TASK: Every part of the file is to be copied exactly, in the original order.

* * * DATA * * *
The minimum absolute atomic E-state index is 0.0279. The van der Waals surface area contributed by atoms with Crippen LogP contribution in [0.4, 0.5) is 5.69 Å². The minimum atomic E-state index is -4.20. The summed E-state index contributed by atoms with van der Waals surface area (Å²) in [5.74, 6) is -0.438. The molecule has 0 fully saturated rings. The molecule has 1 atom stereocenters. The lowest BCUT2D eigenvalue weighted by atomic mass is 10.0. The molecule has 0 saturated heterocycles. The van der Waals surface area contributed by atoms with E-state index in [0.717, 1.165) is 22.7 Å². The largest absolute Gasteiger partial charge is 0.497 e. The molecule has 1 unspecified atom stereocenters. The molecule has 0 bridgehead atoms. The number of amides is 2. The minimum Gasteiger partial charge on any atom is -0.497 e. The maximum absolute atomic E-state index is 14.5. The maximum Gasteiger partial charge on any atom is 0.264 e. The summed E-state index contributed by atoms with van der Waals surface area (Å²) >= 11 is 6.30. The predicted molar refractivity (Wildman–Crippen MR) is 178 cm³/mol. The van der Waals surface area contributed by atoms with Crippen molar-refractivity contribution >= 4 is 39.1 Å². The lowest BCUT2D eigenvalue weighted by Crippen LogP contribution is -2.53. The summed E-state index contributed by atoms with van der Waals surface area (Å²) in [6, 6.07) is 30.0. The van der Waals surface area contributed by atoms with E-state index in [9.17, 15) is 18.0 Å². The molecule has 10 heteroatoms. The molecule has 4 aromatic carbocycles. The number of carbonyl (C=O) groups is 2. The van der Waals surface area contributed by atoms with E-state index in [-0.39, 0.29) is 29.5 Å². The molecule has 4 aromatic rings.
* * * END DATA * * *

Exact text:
The minimum absolute atomic E-state index is 0.0279. The van der Waals surface area contributed by atoms with Crippen LogP contribution in [0.4, 0.5) is 5.69 Å². The minimum atomic E-state index is -4.20. The summed E-state index contributed by atoms with van der Waals surface area (Å²) in [5.74, 6) is -0.438. The molecule has 0 fully saturated rings. The molecule has 1 atom stereocenters. The lowest BCUT2D eigenvalue weighted by atomic mass is 10.0. The molecule has 0 saturated heterocycles. The van der Waals surface area contributed by atoms with E-state index in [0.717, 1.165) is 22.7 Å². The largest absolute Gasteiger partial charge is 0.497 e. The molecule has 1 unspecified atom stereocenters. The molecule has 0 bridgehead atoms. The number of amides is 2. The minimum Gasteiger partial charge on any atom is -0.497 e. The maximum absolute atomic E-state index is 14.5. The maximum Gasteiger partial charge on any atom is 0.264 e. The summed E-state index contributed by atoms with van der Waals surface area (Å²) >= 11 is 6.30. The predicted molar refractivity (Wildman–Crippen MR) is 178 cm³/mol. The van der Waals surface area contributed by atoms with Crippen molar-refractivity contribution >= 4 is 39.1 Å². The lowest BCUT2D eigenvalue weighted by Crippen LogP contribution is -2.53. The summed E-state index contributed by atoms with van der Waals surface area (Å²) in [6, 6.07) is 30.0. The van der Waals surface area contributed by atoms with E-state index in [9.17, 15) is 18.0 Å². The molecule has 10 heteroatoms. The molecule has 4 aromatic carbocycles. The number of carbonyl (C=O) groups is 2. The van der Waals surface area contributed by atoms with E-state index in [-0.39, 0.29) is 29.5 Å². The molecule has 4 aromatic rings.